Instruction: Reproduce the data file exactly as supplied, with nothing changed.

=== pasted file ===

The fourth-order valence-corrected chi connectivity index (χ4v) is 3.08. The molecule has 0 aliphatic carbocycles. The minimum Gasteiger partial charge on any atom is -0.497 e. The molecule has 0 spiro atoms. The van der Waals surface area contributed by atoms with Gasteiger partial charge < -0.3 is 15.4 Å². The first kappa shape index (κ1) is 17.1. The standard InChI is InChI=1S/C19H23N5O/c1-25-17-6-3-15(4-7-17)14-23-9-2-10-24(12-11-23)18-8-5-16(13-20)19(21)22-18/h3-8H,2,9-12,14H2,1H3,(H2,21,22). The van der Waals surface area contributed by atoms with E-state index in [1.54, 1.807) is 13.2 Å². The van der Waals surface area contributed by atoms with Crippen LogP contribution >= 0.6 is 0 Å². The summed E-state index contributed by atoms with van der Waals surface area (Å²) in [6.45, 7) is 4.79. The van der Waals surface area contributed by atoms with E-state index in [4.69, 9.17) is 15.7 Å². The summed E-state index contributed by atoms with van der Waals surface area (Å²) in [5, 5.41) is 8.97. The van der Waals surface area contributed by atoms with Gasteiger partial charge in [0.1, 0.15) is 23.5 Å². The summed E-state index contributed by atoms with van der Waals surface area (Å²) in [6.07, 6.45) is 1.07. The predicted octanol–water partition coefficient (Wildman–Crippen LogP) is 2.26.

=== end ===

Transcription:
The fourth-order valence-corrected chi connectivity index (χ4v) is 3.08. The molecule has 0 aliphatic carbocycles. The minimum Gasteiger partial charge on any atom is -0.497 e. The molecule has 0 spiro atoms. The van der Waals surface area contributed by atoms with Gasteiger partial charge < -0.3 is 15.4 Å². The first kappa shape index (κ1) is 17.1. The standard InChI is InChI=1S/C19H23N5O/c1-25-17-6-3-15(4-7-17)14-23-9-2-10-24(12-11-23)18-8-5-16(13-20)19(21)22-18/h3-8H,2,9-12,14H2,1H3,(H2,21,22). The van der Waals surface area contributed by atoms with E-state index in [1.54, 1.807) is 13.2 Å². The van der Waals surface area contributed by atoms with Crippen LogP contribution >= 0.6 is 0 Å². The summed E-state index contributed by atoms with van der Waals surface area (Å²) in [6.45, 7) is 4.79. The van der Waals surface area contributed by atoms with E-state index in [4.69, 9.17) is 15.7 Å². The summed E-state index contributed by atoms with van der Waals surface area (Å²) in [5, 5.41) is 8.97. The van der Waals surface area contributed by atoms with Gasteiger partial charge in [0.1, 0.15) is 23.5 Å². The summed E-state index contributed by atoms with van der Waals surface area (Å²) in [6.07, 6.45) is 1.07. The predicted octanol–water partition coefficient (Wildman–Crippen LogP) is 2.26.